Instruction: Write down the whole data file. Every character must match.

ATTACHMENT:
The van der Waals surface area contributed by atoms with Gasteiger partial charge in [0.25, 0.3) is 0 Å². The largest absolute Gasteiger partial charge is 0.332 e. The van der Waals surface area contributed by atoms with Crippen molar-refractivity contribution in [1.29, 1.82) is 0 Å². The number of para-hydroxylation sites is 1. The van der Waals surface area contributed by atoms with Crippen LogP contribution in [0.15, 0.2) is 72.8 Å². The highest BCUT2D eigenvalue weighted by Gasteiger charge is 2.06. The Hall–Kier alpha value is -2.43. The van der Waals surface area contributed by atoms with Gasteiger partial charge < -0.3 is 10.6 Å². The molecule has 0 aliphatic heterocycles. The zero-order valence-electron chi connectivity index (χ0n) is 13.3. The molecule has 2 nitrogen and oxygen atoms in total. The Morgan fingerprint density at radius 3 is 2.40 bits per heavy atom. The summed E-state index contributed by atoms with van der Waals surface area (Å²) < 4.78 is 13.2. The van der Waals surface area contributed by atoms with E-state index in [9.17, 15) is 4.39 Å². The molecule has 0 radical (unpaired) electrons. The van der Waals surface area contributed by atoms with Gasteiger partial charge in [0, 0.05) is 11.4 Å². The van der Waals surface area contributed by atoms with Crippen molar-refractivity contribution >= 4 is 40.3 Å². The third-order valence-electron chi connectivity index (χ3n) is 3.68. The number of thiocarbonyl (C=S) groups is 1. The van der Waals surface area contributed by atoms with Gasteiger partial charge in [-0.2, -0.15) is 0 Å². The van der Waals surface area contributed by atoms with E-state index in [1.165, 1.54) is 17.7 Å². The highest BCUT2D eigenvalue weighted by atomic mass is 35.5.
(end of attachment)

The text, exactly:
The van der Waals surface area contributed by atoms with Gasteiger partial charge in [0.25, 0.3) is 0 Å². The largest absolute Gasteiger partial charge is 0.332 e. The van der Waals surface area contributed by atoms with Crippen molar-refractivity contribution in [1.29, 1.82) is 0 Å². The number of para-hydroxylation sites is 1. The van der Waals surface area contributed by atoms with Crippen LogP contribution in [0.15, 0.2) is 72.8 Å². The highest BCUT2D eigenvalue weighted by Gasteiger charge is 2.06. The Hall–Kier alpha value is -2.43. The van der Waals surface area contributed by atoms with Gasteiger partial charge < -0.3 is 10.6 Å². The molecule has 0 aliphatic heterocycles. The zero-order valence-electron chi connectivity index (χ0n) is 13.3. The molecule has 2 nitrogen and oxygen atoms in total. The Morgan fingerprint density at radius 3 is 2.40 bits per heavy atom. The summed E-state index contributed by atoms with van der Waals surface area (Å²) < 4.78 is 13.2. The van der Waals surface area contributed by atoms with E-state index in [9.17, 15) is 4.39 Å². The molecule has 0 radical (unpaired) electrons. The van der Waals surface area contributed by atoms with Gasteiger partial charge in [0, 0.05) is 11.4 Å². The van der Waals surface area contributed by atoms with Crippen molar-refractivity contribution >= 4 is 40.3 Å². The third-order valence-electron chi connectivity index (χ3n) is 3.68. The number of thiocarbonyl (C=S) groups is 1. The van der Waals surface area contributed by atoms with Gasteiger partial charge in [-0.2, -0.15) is 0 Å². The van der Waals surface area contributed by atoms with E-state index in [1.165, 1.54) is 17.7 Å². The highest BCUT2D eigenvalue weighted by atomic mass is 35.5.